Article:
KANSAS CITY, Mo. – For the first time in a long time, raises are in store for some Kansas City, Missouri public employees. Firefighters will get a raise package that will cost the city about five million dollars.
The city council reluctantly approved the raises agreed to in 2009 when their predecessors thought the recession was just a short-term bump in the road. The union later took a voluntary wage freeze for two years, then said it was time for the city to make good on the contract.
Councilman John Sharp said the matter was set to go to arbitration and the council could have just gone along with that, which he said might have been the smartest thing to do, politically. "Then we could just say, "we had no choice; the arbitrator made us do it." But I suggest that might have been irresponsible."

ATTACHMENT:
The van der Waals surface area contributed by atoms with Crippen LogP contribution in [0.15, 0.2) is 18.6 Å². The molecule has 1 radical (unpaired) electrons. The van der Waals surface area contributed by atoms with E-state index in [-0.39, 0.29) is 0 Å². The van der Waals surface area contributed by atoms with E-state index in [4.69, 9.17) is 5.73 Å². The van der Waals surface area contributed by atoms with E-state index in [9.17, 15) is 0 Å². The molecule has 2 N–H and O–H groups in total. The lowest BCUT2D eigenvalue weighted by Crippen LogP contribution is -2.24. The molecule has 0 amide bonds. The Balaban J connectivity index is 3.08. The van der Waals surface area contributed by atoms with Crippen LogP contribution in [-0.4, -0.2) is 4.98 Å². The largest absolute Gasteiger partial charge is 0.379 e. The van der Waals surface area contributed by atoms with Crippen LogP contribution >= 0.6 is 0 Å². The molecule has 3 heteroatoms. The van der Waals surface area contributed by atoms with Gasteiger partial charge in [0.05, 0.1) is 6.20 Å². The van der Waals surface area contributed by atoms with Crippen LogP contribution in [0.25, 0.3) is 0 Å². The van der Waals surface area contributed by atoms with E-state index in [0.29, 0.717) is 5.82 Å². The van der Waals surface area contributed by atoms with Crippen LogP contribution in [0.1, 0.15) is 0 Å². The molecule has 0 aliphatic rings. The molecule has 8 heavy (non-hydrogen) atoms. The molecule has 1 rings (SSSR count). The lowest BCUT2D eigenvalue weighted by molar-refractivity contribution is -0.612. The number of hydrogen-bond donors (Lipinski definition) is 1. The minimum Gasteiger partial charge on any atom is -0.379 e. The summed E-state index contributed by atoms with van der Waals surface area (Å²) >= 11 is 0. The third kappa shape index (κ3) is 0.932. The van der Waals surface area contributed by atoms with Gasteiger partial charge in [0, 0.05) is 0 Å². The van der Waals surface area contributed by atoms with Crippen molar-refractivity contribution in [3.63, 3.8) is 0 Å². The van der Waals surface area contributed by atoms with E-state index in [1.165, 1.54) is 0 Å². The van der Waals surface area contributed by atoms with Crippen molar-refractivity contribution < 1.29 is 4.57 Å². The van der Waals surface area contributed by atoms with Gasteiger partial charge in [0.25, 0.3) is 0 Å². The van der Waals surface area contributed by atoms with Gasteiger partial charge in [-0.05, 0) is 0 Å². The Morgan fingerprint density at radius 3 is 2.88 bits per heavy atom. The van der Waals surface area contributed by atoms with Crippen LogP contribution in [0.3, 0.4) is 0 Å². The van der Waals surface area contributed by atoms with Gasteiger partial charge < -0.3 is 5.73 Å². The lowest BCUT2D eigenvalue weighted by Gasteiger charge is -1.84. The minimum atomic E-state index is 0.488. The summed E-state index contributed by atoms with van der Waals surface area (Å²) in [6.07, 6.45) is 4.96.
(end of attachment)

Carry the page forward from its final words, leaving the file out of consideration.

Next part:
Sharp said that's because the arbitrator might have ruled that the city should pay more than the average 4.2 percent raise approved.
The Fraternal Order of Police says it will now definitely ask for a raise for its members, as will the American Federation of State, County and Municipal Employees.
It was a busy day for the council, which also approved an ordinance to facilitate sidewalk cafe's in the Crossroads District, a controversial signage plan for the 103rd Street auto-mall district, and appropriated $2 million for the Jackson County Sports Complex and another million to buy equipment and software for the police department's new all-electronic ticketing system.